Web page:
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Measure B1: 2012 Alameda County Transportation Expenditure Plan

By       Message James Armstrong II     Permalink

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In 1956, Dwight D. Eisenhower's Administration came up with the Interstate Highway System.  The idea was coined the "Greatest Public Works Project in History," according to the website fhwa.dot.gov:  http://www.fhwa.dot.gov/interstate/history.htm. ; This put millions of Americans to work and is "considered it one of the most important achievements" in President Eisenhower's and the nation's history, and historians agree," according to the very same website.

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This subject came to mind one day, as I sat on my bag... doing "nothing."  That's what a lot of folks think I do while I am panhandling.  My friends know better, though.  But some of these people believe I just sit there and beg for money and food all day long.  This is not what I do, people.  I write... I ob serve... I write some more... ob serve some more... and come up with ideas for stories, and other things.  And one day, I was thinking, why doesn't our president put the nation back to work by rebuilding all the infrastructure that needs fixing.

Not only do we the American People need to fix the politics and inner workings of our political system, but we also need to fix our nation's roads, highways, and bridges.  Our infrastructure is woefully inadequate. With the stroke of a pen, the president could put millions of Americans back to work, as did Mr. Eisenhower back in '56.  Only this time we would be rebuilding and retrofitting what they first build back then. 


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However, with all great projects, the very first step is needed.  When you are chopping down a tree, you do not start at the top and work your way down.  You must start with the trunk.  You must fall the tree, strip all the branches away, and then you can begin cutting from the top down.  But not before you fall it, and that starts at the bottom.  Just as if you were building a house.  The foundation is the first thing done after surveying and grating.  Pouring begins and then you build.  The same can be said with this sort of project, and Measure B1 is just the project that could inspire our "leaders" in Washington D.C. to clamor toward.  Politically, it seems like a winner, all the way around.  Anyone opposing this idea would have to be trying to sabotage any sort of recovery for political gain.  And would be doing so at the expense of those cold, tired, and hungry Americans (and Bay Area People) who are sick and tired of hearing nothing but excuses from those hired to work for the very citizens they seem all too happy to ignore.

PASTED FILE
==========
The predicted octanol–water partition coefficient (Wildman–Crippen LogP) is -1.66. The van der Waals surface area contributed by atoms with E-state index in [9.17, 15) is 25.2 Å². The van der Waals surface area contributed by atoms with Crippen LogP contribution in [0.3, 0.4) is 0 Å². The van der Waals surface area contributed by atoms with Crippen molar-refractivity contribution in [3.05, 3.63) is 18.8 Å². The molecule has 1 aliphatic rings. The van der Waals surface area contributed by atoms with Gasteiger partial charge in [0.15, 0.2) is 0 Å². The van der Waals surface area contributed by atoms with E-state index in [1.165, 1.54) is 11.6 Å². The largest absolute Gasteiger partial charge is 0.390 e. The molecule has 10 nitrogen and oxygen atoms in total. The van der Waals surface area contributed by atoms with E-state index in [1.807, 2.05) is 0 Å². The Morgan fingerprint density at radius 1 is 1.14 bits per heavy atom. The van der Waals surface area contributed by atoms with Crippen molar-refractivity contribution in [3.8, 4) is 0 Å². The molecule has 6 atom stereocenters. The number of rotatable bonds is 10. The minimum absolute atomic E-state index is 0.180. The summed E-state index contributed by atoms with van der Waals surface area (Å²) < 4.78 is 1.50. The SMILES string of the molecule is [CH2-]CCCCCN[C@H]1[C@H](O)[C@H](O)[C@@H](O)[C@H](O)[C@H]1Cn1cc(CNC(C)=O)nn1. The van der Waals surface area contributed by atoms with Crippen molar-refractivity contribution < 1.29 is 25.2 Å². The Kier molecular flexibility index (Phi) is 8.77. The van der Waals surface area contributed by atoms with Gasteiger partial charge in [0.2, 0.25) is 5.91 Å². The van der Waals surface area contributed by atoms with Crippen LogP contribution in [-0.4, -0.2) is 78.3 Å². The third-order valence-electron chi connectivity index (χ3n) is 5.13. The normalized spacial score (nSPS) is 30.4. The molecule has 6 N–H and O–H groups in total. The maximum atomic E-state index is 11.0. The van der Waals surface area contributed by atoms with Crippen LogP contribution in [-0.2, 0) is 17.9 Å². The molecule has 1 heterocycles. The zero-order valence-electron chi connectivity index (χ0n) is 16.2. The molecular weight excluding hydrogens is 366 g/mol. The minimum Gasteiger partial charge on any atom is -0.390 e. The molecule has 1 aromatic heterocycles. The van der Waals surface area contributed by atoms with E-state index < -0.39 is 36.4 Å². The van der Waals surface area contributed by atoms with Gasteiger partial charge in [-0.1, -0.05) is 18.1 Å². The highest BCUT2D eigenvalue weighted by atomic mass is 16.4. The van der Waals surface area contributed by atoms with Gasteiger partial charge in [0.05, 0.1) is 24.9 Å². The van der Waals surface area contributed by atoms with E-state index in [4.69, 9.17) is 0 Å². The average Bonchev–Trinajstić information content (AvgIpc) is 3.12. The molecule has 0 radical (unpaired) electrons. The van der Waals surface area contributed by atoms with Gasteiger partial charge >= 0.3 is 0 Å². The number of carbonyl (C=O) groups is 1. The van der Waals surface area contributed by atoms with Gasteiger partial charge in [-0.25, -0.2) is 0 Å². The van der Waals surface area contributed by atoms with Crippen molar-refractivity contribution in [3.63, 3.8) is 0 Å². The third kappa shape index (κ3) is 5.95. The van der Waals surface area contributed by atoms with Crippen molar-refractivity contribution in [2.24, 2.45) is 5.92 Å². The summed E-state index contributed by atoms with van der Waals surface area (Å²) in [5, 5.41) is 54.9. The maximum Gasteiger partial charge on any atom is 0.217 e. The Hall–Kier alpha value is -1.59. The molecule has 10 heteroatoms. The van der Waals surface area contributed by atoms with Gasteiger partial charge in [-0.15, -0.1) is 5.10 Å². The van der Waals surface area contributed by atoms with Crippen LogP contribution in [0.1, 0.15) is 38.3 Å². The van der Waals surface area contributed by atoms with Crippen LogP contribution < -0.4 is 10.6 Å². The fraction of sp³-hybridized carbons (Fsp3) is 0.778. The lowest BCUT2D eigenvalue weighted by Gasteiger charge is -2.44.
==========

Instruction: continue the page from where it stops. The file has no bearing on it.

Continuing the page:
Measure B1 would give the Bay Area an economic boost on par with the aforementioned Interstate Highway System Eisenhower installed back in 1956.  And it's needed, too.  It's not like this project is coming at the expense of taxpayers and there will be no benefit.  There is all sorts of benefit wrapped in this measure.

First off, according to the proponents of Measure B1, "The existing expenditure plan has attracted supplemental funds of over $3 billion from outside sources for Alameda County transportation investments."  This means jobs are being created.  This means products are being bought, shipped, installed, and people are making those things happen.  There will be a need for folks to fill those positions, which gets people back to work, which stimulates the economy, because people are spending money, because they have it to spend!  If you (the taxpayer) do not create projects like what Measure B1 is proposing, you have stagnation; you have deterioration; you have failure.  This measure also creates new construction in areas that are in decline or have been in decline and were wasting away, becoming a real "blight" to our county. 

Also concerning this measure, every bit of the requested allocation of funds has a function and has been detailed in their (proponents) program.  My source, the "2012 Alameda County Transportation Expenditure Plan," (produced by the Alameda Transportation Commission) lists all expenditures in percentage, even.  I will post where all this money is going.  It will be incumbent upon you to do more investigating into the exact wording of where all this money goes, as the explanation is quite lengthy for this column, as it is already long enough.

"Transportation Investments

-Public Transit and Specialized Transit (48%)

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-Local Streets and Roads (30%)

-Highway Efficiency, Freight and Economic Development (9%)